At the end of July, the Department for Education (DfE) announced that 19 local authorities had opened bids for the creation of new free schools for children with special educational needs or a disability (SEND).
Schools minister Lord Nash said: “Free schools are providing many good new school places in response to the needs of communities across the country. This process will give local authorities the chance to identify expert organisations with proven track records in SEND provision to run special schools that will help hundreds of children fulfil their potential.”
Catering to the needs of pupils with SEND can be a complex issue as it requires many organisations to work together. Teachers, who are instrumental to the progress of children with SEND, need regular training and the support of SEND co-ordinators (SENCos).
Moreover, furniture and educational resources can be more or less conducive to SEND children’s learning processes. UK educational suppliers recognise they need to develop SEND-specific resources if they are to enable schools to provide the high-quality education children with SEND deserve.
For some BESA members, it’s a personal matter. SEN teacher Bob Hext, for example, started devising games for his students with dyslexia because he found many of the 1980s materials inadequate to help them learn properly. He decided to set up his own company, Crossbow Education, in 1992 to provide dyslexia and visual stress supplies to all who need them.
Focusing on supplying SEND resources can also be a sound business decision. While about 15% of all pupils in the UK are deemed to be SEND, the actual number has increased to 1.24 million children over the past year, due to increasing pupil numbers overall.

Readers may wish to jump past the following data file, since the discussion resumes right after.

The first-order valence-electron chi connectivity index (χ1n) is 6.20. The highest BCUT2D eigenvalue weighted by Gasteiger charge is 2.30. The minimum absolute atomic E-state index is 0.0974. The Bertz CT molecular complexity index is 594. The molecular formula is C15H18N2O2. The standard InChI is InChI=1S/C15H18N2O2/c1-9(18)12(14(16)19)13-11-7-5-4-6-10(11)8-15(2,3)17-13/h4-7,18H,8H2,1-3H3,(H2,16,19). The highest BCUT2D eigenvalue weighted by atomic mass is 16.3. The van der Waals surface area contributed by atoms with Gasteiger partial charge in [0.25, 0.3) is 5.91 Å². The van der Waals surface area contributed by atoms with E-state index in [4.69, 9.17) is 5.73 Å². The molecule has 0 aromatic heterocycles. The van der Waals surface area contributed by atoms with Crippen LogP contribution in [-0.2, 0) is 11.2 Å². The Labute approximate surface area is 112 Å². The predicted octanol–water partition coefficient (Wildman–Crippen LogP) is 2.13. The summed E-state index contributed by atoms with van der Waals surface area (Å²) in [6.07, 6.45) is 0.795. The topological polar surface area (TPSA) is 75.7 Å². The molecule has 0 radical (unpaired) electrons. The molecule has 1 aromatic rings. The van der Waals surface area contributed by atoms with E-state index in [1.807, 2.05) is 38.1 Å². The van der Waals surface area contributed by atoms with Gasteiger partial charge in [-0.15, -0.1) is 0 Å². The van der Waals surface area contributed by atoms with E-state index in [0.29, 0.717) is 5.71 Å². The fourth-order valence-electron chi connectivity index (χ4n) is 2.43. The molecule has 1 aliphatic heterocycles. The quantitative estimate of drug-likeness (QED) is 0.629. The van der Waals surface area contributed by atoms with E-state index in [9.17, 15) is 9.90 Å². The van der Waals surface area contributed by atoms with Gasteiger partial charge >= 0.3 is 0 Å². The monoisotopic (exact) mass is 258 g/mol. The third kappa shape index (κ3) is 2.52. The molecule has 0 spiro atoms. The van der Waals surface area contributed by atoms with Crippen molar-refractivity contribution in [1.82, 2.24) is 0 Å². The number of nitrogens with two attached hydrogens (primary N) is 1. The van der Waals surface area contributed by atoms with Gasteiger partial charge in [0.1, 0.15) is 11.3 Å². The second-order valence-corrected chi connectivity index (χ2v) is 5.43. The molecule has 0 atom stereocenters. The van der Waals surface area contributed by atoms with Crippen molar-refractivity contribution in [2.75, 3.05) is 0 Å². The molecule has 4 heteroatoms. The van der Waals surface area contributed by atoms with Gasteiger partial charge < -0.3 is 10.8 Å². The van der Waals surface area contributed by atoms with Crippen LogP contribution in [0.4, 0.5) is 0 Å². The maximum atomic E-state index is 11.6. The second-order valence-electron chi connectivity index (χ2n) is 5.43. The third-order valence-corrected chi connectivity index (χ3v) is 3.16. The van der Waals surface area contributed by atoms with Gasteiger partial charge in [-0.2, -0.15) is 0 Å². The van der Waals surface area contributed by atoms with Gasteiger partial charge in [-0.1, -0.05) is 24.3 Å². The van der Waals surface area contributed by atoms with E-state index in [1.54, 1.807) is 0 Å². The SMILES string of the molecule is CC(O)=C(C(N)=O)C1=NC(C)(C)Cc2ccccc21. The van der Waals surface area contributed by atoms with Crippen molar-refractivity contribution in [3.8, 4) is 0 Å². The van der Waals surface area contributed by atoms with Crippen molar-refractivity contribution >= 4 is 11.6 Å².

There is, therefore, a growing market for SEND-specific resources in schools. The opening of these new free schools would create 1,600 new special free school places. It is a chance for BESA members specialising in SEND supplies to develop their offerings further and work with the new schools.
Among them, LDA is constantly improving its products and services by working closely with experts, who have extensive experience of working with children with a range of SEND conditions. Its new book on the Autism spectrum gives teachers a better understanding of the condition and ideas about how best to adapt the curriculum to get the most results for children on the spectrum.
Meanwhile, Mike Ayres Design focuses on the learning environment. Building multi-sensory concepts, environments and products for care and education, the company thrives to enable children with SEND to learn in an inclusive environment.
There are opportunities for a wide range of education companies to get involved in providing SEND resources – from furniture to EdTech, from publications to assessment. If you are interested in developing SEND resources, or want to discuss issues in the sector with other suppliers, join our BESA Special Needs Group.